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The House passed a measure that would erase 60 years of federal public-housing law and replace it with a block grants program.

Brushing aside claims by some Democrats that the bill would be a disaster for the poor, the House voted 315-107 on Thursday in favor of the abolishing what one Republican called a "dysfunctional" public housing system. Ninety-one Democrats joined 224 Republicans in voting yes.Voting no were four Republicans, 102 Democrats and one independent.

The bill included an amendment by Rep. Enid Greene, R-Utah, to get federal housing funds for West Jordan. The Salt Lake suburb had become eligible for community development block grant funds in 1990 when it hit 50,000 population. The $440,000 allocation in 1993 was withdrawn when the Census Bureau concluded the population was less than 50,000.

Greene contended it wasn't fair that cities had to maintain population levels for two years to remain in the program, while counties had to do so only one year.

She also said the loss of the federal funds was a hardship on West Jordan, since the money already had been committed to various low-income groups.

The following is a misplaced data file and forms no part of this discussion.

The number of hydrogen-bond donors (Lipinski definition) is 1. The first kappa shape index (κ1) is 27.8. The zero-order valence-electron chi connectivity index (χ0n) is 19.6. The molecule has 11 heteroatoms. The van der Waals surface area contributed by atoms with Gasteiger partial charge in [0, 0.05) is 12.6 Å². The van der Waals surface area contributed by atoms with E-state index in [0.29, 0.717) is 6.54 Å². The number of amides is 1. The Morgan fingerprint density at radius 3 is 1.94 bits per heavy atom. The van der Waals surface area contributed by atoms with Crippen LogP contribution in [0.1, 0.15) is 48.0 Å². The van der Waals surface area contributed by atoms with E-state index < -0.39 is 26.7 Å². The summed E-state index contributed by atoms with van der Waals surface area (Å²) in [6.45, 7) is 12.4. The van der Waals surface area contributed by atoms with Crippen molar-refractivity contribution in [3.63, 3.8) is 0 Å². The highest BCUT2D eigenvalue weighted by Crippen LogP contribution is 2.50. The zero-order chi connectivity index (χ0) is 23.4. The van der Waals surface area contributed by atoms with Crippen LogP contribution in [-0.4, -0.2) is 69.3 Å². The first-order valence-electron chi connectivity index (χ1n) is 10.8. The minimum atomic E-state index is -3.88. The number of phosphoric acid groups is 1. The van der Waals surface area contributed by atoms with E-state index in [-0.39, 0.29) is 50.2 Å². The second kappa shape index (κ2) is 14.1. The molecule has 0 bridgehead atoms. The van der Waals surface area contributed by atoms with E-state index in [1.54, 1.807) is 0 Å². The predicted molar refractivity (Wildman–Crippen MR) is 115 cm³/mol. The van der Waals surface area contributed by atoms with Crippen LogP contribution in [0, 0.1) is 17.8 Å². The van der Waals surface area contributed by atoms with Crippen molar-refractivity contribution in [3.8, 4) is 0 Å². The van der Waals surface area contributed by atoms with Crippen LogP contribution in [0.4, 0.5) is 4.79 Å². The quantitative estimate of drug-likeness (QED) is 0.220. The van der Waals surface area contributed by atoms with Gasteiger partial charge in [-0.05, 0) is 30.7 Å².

The Senate passed a more limited public housing overhaul plan in January, and negotiators from the two houses will meet to work out the differences.

Opponents said the bill would raise rents for low-income people, decrease already meager resources spent on the less fortunate and force many of them into the streets.

The bill would close the nation's 3,400 public housing authorities and replace them with new local agencies that would have more autonomy. The agencies would share $6.3 billion in block grants received from the federal government in each of the next five years.

The bill's primary sponsor, Rep. Rick Lazio, R-N.Y., and fellow Republicans said the shift in power to the local level would help clear America's largest cities of sprawling, crime-ridden public housing projects that have become magnets for violence and drug trafficking.